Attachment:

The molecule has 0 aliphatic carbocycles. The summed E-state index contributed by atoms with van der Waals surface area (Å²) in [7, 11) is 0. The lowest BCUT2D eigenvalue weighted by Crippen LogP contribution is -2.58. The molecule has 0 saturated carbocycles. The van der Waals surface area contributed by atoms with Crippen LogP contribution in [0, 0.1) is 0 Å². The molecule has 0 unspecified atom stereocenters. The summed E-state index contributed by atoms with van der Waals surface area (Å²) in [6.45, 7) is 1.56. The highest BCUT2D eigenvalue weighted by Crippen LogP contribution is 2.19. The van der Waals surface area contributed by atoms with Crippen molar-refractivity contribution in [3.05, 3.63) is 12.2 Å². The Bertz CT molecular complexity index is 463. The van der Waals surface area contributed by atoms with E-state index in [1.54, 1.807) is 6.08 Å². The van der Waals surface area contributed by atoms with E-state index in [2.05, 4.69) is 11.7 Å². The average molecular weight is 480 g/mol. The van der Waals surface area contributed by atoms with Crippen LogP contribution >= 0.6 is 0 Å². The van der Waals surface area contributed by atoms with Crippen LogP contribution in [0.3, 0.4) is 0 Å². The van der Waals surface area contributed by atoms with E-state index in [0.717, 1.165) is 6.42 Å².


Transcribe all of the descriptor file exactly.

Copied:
The molecule has 0 aliphatic carbocycles. The summed E-state index contributed by atoms with van der Waals surface area (Å²) in [7, 11) is 0. The lowest BCUT2D eigenvalue weighted by Crippen LogP contribution is -2.58. The molecule has 0 saturated carbocycles. The van der Waals surface area contributed by atoms with Crippen LogP contribution in [0, 0.1) is 0 Å². The molecule has 0 unspecified atom stereocenters. The summed E-state index contributed by atoms with van der Waals surface area (Å²) in [6.45, 7) is 1.56. The highest BCUT2D eigenvalue weighted by Crippen LogP contribution is 2.19. The van der Waals surface area contributed by atoms with Crippen molar-refractivity contribution in [3.05, 3.63) is 12.2 Å². The Bertz CT molecular complexity index is 463. The van der Waals surface area contributed by atoms with E-state index in [1.54, 1.807) is 6.08 Å². The van der Waals surface area contributed by atoms with E-state index in [2.05, 4.69) is 11.7 Å². The average molecular weight is 480 g/mol. The van der Waals surface area contributed by atoms with Crippen LogP contribution >= 0.6 is 0 Å². The van der Waals surface area contributed by atoms with Crippen LogP contribution in [0.3, 0.4) is 0 Å². The van der Waals surface area contributed by atoms with E-state index in [0.717, 1.165) is 6.42 Å².